Briefing paper

In June 2019, the Center for Strategic and International Studies (CSIS) and the Blue Green Alliance (BGA) brought together a group of engaged stakeholders from the mining, labor, environmental, and think tank communities for a workshop to begin the process of building consensus on a path forward for a critical minerals strategy. Participants in the conversation recognized the need for a more fully developed narrative around the importance of critical minerals; a multi-stakeholder effort to create principles to underpin a critical minerals strategy that can guide policymakers; and a more extensive consensus-building and outreach process to open dialogue with affected communities and relevant constituencies. The Chatham House rule discussion produced several important points for policymakers:

  • Demand is growing: Critical minerals are necessary to all of the key energy technologies of the future, including solar, wind, energy storage, and electric vehicles (EVs).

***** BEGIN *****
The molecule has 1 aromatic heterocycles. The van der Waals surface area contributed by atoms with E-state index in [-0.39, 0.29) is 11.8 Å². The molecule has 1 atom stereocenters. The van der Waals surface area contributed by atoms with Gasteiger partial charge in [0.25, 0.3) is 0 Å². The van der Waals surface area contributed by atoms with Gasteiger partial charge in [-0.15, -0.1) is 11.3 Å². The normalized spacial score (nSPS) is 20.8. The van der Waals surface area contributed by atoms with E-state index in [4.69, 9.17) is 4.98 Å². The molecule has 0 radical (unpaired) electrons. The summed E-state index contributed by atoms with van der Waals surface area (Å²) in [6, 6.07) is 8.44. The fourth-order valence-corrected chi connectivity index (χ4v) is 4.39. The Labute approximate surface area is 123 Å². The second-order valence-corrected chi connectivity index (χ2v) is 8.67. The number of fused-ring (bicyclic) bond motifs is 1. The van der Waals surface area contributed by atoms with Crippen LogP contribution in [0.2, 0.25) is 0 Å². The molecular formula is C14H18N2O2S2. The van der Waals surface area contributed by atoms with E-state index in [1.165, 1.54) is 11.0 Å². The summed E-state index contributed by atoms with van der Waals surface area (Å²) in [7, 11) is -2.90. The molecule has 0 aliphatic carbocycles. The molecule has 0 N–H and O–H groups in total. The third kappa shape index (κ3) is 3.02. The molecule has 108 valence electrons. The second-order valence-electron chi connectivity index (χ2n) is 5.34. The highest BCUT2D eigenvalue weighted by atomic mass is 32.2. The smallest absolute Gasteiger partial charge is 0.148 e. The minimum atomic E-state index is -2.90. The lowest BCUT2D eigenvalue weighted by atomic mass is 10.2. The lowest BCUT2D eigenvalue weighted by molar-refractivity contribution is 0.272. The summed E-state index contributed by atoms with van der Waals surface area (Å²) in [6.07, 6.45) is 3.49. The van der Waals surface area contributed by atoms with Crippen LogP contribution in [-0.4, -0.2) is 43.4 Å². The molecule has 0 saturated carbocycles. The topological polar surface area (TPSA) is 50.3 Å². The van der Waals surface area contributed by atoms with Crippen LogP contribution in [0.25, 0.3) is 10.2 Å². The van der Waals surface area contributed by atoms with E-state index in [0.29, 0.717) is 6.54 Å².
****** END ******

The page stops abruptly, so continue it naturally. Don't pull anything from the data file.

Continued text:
• The United States is falling behind: Despite having abundant reserves, most critical minerals are not mined in the United States. Moreover, the United States is virtually absent from the global supply chains for these minerals.
  • Recycling is a vital component: To complement the mining of critical resources, the recycling industry will need stronger domestic market signals and greater demand.
  • Policy is in its early days: There remains a lot of scope for developing clear industry standards and public policy that prepares for a low-carbon future while protecting workers, local communities, and the environment and driving domestic growth.
  • Stakeholder engagement matters: An inclusive, multi-stakeholder approach to coalition building is an important avenue for addressing the issue of sustainable mining in a low-carbon future and building durable support for a path forward.

This briefing paper summarizes this productive and inclusive conversation in this area, though the workshop only scratched the surface. We hope the discussion prompts further work on this important issue.

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